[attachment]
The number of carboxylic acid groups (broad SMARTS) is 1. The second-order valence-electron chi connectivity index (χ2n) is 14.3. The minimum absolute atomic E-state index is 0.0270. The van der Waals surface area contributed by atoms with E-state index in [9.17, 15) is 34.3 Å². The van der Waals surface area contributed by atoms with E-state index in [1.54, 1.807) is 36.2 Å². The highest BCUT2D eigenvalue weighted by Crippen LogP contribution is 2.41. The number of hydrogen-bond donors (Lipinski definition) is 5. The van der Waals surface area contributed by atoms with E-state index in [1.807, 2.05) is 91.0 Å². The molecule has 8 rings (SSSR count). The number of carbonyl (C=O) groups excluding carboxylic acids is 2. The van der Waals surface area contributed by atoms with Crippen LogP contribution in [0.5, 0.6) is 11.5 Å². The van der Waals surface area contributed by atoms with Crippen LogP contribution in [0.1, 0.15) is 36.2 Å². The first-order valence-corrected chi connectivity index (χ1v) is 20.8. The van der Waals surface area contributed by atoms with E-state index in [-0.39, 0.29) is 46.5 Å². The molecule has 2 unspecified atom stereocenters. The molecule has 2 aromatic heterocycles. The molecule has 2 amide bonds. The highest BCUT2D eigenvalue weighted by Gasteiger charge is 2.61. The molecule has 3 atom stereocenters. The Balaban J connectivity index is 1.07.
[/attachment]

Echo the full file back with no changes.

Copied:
The number of carboxylic acid groups (broad SMARTS) is 1. The second-order valence-electron chi connectivity index (χ2n) is 14.3. The minimum absolute atomic E-state index is 0.0270. The van der Waals surface area contributed by atoms with E-state index in [9.17, 15) is 34.3 Å². The van der Waals surface area contributed by atoms with E-state index in [1.54, 1.807) is 36.2 Å². The highest BCUT2D eigenvalue weighted by Crippen LogP contribution is 2.41. The number of hydrogen-bond donors (Lipinski definition) is 5. The van der Waals surface area contributed by atoms with E-state index in [1.807, 2.05) is 91.0 Å². The molecule has 8 rings (SSSR count). The number of carbonyl (C=O) groups excluding carboxylic acids is 2. The van der Waals surface area contributed by atoms with Crippen LogP contribution in [0.5, 0.6) is 11.5 Å². The van der Waals surface area contributed by atoms with Crippen LogP contribution in [0.1, 0.15) is 36.2 Å². The first-order valence-corrected chi connectivity index (χ1v) is 20.8. The van der Waals surface area contributed by atoms with E-state index in [-0.39, 0.29) is 46.5 Å². The molecule has 2 unspecified atom stereocenters. The molecule has 2 aromatic heterocycles. The molecule has 2 amide bonds. The highest BCUT2D eigenvalue weighted by Gasteiger charge is 2.61. The molecule has 3 atom stereocenters. The Balaban J connectivity index is 1.07.